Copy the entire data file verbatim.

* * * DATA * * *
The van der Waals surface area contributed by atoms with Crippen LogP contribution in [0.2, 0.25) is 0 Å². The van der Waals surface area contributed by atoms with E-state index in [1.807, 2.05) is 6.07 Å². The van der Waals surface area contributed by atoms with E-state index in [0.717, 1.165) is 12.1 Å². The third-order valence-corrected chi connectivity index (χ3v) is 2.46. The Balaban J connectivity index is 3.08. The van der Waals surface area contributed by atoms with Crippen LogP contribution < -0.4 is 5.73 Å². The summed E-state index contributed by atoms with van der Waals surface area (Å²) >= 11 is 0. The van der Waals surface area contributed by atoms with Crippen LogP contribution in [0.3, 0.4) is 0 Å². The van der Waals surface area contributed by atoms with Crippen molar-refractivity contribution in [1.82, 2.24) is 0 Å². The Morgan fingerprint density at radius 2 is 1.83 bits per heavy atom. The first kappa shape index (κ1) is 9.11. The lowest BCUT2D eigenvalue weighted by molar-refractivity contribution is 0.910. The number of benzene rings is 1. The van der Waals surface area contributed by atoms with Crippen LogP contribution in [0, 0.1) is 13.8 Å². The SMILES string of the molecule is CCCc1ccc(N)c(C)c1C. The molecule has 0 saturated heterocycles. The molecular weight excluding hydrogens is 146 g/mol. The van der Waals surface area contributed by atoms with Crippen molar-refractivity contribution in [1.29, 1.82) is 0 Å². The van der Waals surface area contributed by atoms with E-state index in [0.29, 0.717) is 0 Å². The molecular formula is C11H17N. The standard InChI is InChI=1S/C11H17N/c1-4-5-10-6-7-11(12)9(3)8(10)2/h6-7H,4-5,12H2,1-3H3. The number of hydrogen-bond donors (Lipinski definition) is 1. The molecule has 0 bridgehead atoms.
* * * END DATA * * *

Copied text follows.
The van der Waals surface area contributed by atoms with Crippen LogP contribution in [0.2, 0.25) is 0 Å². The van der Waals surface area contributed by atoms with E-state index in [1.807, 2.05) is 6.07 Å². The van der Waals surface area contributed by atoms with E-state index in [0.717, 1.165) is 12.1 Å². The third-order valence-corrected chi connectivity index (χ3v) is 2.46. The Balaban J connectivity index is 3.08. The van der Waals surface area contributed by atoms with Crippen LogP contribution < -0.4 is 5.73 Å². The summed E-state index contributed by atoms with van der Waals surface area (Å²) >= 11 is 0. The van der Waals surface area contributed by atoms with Crippen LogP contribution in [0.3, 0.4) is 0 Å². The van der Waals surface area contributed by atoms with Crippen molar-refractivity contribution in [1.82, 2.24) is 0 Å². The Morgan fingerprint density at radius 2 is 1.83 bits per heavy atom. The first kappa shape index (κ1) is 9.11. The lowest BCUT2D eigenvalue weighted by molar-refractivity contribution is 0.910. The number of benzene rings is 1. The van der Waals surface area contributed by atoms with Crippen LogP contribution in [0, 0.1) is 13.8 Å². The SMILES string of the molecule is CCCc1ccc(N)c(C)c1C. The molecule has 0 saturated heterocycles. The molecular weight excluding hydrogens is 146 g/mol. The van der Waals surface area contributed by atoms with Crippen molar-refractivity contribution in [1.29, 1.82) is 0 Å². The van der Waals surface area contributed by atoms with E-state index in [0.29, 0.717) is 0 Å². The molecular formula is C11H17N. The standard InChI is InChI=1S/C11H17N/c1-4-5-10-6-7-11(12)9(3)8(10)2/h6-7H,4-5,12H2,1-3H3. The number of hydrogen-bond donors (Lipinski definition) is 1. The molecule has 0 bridgehead atoms.